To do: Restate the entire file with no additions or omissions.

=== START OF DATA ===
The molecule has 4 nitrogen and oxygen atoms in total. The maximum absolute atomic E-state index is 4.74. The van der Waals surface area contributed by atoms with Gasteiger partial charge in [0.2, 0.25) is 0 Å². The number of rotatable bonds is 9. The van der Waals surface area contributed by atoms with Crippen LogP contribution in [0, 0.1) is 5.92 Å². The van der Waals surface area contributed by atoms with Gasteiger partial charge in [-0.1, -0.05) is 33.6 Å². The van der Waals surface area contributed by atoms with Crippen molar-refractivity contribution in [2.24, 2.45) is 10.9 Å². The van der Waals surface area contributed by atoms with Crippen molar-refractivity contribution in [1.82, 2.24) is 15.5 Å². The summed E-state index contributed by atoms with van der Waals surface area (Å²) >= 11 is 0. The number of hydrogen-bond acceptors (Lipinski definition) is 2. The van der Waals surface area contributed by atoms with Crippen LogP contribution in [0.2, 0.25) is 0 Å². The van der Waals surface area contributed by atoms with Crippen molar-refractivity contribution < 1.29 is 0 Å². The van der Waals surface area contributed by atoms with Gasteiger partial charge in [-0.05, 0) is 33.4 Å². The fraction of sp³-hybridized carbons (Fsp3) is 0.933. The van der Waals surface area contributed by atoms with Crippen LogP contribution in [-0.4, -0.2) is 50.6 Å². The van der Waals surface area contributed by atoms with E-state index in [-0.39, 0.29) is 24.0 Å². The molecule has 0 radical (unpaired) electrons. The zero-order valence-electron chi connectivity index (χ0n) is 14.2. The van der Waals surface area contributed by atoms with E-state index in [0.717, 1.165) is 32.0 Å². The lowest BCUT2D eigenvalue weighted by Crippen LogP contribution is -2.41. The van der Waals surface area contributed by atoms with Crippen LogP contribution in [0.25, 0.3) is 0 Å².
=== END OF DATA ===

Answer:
The molecule has 4 nitrogen and oxygen atoms in total. The maximum absolute atomic E-state index is 4.74. The van der Waals surface area contributed by atoms with Gasteiger partial charge in [0.2, 0.25) is 0 Å². The number of rotatable bonds is 9. The van der Waals surface area contributed by atoms with Crippen LogP contribution in [0, 0.1) is 5.92 Å². The van der Waals surface area contributed by atoms with Gasteiger partial charge in [-0.1, -0.05) is 33.6 Å². The van der Waals surface area contributed by atoms with Crippen molar-refractivity contribution in [2.24, 2.45) is 10.9 Å². The van der Waals surface area contributed by atoms with Crippen molar-refractivity contribution in [1.82, 2.24) is 15.5 Å². The summed E-state index contributed by atoms with van der Waals surface area (Å²) >= 11 is 0. The number of hydrogen-bond acceptors (Lipinski definition) is 2. The van der Waals surface area contributed by atoms with Crippen LogP contribution in [0.2, 0.25) is 0 Å². The van der Waals surface area contributed by atoms with Crippen molar-refractivity contribution < 1.29 is 0 Å². The van der Waals surface area contributed by atoms with Gasteiger partial charge in [-0.05, 0) is 33.4 Å². The fraction of sp³-hybridized carbons (Fsp3) is 0.933. The van der Waals surface area contributed by atoms with Crippen LogP contribution in [-0.4, -0.2) is 50.6 Å². The van der Waals surface area contributed by atoms with E-state index in [-0.39, 0.29) is 24.0 Å². The molecule has 0 radical (unpaired) electrons. The zero-order valence-electron chi connectivity index (χ0n) is 14.2. The van der Waals surface area contributed by atoms with E-state index in [0.717, 1.165) is 32.0 Å². The lowest BCUT2D eigenvalue weighted by Crippen LogP contribution is -2.41. The van der Waals surface area contributed by atoms with Crippen LogP contribution in [0.25, 0.3) is 0 Å².